Last week, history was made when the colossal Space Shuttle Endeavour inched along the streets of Los Angeles en route to its final home at the California Science Center in Exposition Park, near USC.
On Tuesday, Southern California was the site of yet another history-making giant object, this one a six-ton fake spud — small potatoes compared to the 80-ton shuttle — being hauled into Pasadena on a flat-bed truck to help promote food services for the needy.
The amazingly lifelike 28-foot-long faux-tuber is the product of the Idaho Potato Commission, which approved a stop in Pasadena as part of the potato-state commission’s 75th anniversary celebration.
At 11 a.m. Tuesday, the realistic sculpture, which is making appearances around the country, parked alongside another area art icon, the Fork in the Road, an 18-foot tall sculpture of a silver fork standing upright in the median that separates Pasadena and St. John avenues at Bellefontaine Street in West Pasadena.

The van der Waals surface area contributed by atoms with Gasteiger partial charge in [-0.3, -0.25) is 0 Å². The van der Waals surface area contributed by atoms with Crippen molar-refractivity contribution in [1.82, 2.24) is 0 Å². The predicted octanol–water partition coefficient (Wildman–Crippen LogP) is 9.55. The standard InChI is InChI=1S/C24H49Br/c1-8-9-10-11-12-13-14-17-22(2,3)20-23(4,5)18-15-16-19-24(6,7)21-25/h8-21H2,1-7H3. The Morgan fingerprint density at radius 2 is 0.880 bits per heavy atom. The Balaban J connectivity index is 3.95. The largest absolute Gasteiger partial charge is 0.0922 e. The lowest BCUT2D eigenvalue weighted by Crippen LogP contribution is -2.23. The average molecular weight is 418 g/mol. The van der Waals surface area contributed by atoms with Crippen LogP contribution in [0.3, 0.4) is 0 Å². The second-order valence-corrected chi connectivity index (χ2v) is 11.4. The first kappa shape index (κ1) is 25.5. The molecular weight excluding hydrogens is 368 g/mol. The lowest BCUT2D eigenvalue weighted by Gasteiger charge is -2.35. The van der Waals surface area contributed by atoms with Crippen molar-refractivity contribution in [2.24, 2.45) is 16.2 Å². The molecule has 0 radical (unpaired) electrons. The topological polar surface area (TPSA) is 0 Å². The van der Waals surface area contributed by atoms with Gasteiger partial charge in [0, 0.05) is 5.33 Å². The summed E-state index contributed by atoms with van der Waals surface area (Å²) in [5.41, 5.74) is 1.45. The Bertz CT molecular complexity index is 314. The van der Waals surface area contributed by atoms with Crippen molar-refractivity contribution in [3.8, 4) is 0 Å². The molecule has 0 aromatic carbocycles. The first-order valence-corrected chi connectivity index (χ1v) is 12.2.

Established in 1937, the Idaho Potato Commission (IPC) is a state agency that is responsible for promoting and protecting the famous “Grown in Idaho®” seal, a federally registered trademark that assures consumers they are purchasing genuine, top-quality Idaho® potatoes. Idaho’s ideal growing conditions, including rich, volcanic soil, climate and irrigation differentiate Idaho® potatoes from potatoes grown in other states.